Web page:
The men and women unlucky enough to enough to have been convicted of crimes they didn't commit -- and lucky enough to prove it -- had a champion in former Illinois Governor George H. Ryan.
But they don't have one in current governor Rod Blagojevich.
In a reversal of political stereotypes, the Republican Ryan, who left office in 2003, was sensitive in the way his successor, the Democrat Blagojevich, hasn't been to the predicaments in which the exonerated typically find themselves upon leaving prison: impoverished and, still officially classified as ex-cons, veritably blacklisted from employment opportunity.
Ryan, and the other Republicans who held the governor's office for more than two decades before he took over in 1999, promptly and routinely approved pardons based on innocence for the exonerated, qualifying them for state compensation of a little more than $1,000 a month for the time they unjustly languished behind bars. Blagojevich, in contrast, has been steadfast in his refusal to clear the way for what not only is a legal entitlement but also a matter of simple human decency.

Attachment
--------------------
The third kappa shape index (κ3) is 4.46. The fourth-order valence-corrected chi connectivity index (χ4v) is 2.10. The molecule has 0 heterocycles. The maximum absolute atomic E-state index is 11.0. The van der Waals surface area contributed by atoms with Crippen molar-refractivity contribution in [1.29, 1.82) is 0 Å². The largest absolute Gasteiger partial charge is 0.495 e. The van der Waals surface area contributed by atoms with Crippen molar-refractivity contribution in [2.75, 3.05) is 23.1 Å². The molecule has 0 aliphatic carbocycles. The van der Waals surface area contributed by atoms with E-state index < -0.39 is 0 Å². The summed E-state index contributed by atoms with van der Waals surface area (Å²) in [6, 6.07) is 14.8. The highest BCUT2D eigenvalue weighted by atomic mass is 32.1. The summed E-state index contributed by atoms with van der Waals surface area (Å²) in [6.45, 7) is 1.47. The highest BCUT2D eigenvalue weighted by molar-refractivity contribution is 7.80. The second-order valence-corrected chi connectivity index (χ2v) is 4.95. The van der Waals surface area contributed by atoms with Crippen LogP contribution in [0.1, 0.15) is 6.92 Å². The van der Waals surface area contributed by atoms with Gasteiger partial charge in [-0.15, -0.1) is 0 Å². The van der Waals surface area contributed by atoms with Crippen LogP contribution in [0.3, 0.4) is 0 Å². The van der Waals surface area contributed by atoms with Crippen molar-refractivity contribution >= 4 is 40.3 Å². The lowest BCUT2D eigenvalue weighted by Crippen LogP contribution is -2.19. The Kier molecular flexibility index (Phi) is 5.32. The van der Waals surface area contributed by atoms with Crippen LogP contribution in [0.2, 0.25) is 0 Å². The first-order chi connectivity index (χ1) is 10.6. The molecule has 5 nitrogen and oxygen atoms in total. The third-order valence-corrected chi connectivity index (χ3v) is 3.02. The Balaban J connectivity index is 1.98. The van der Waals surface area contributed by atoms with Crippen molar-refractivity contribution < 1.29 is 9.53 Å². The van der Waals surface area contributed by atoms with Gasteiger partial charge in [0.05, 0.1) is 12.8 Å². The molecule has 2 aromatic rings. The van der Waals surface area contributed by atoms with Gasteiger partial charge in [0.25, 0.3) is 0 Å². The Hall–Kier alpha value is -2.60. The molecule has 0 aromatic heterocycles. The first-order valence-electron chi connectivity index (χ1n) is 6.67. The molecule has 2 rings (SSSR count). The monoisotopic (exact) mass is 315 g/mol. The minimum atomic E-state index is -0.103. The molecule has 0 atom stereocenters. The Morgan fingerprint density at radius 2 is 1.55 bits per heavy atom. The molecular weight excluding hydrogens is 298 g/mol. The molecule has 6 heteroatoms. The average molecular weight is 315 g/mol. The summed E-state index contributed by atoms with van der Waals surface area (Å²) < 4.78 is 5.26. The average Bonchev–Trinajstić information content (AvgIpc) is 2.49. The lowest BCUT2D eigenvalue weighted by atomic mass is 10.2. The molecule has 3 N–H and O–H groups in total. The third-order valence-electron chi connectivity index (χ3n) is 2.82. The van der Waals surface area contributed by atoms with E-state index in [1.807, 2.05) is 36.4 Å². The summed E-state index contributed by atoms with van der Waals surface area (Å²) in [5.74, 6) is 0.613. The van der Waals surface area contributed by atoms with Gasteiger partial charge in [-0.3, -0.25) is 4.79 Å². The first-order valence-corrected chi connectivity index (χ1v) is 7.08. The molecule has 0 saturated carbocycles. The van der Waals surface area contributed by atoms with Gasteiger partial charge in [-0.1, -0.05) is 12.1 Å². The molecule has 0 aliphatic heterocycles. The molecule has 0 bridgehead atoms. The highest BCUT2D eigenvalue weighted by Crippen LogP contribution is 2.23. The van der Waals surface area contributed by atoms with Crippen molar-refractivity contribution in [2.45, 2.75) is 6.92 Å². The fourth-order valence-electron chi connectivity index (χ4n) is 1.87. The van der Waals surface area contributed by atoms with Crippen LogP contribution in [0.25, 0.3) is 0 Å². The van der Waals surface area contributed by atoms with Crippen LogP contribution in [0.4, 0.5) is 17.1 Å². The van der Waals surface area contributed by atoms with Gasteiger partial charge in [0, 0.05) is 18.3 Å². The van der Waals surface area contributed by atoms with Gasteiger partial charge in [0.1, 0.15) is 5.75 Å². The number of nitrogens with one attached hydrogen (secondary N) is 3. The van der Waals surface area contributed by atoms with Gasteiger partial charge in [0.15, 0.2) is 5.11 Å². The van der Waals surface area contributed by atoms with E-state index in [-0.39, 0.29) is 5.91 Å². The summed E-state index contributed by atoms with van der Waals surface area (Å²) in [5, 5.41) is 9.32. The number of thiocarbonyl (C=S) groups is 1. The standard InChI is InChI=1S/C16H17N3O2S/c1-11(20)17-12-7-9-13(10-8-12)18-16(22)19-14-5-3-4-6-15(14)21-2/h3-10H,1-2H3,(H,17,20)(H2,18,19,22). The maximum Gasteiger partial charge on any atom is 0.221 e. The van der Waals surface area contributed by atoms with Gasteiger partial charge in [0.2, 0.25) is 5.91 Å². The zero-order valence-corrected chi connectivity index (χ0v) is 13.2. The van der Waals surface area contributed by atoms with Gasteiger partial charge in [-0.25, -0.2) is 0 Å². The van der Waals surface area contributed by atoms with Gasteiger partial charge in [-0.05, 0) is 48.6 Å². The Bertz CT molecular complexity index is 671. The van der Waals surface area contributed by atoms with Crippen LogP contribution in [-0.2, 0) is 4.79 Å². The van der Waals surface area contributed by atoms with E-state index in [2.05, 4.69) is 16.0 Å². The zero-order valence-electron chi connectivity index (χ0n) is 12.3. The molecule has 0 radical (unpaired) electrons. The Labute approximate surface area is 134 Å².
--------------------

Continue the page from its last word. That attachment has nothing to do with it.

Finally, the General Assembly got fed up and passed a bill providing an alternative to waiting for Blago -- allowing the exonerated to petition state trial courts for certificates of innocence, qualifying them for the compensation.
Blagojevich, true to form, vetoed the legislation. But thanks to unrelenting efforts of the bill's chief sponsors -- Mary Flowers in the House and William Delgado in the Senate -- the veto has been resoundingly overridden. It became law Monday.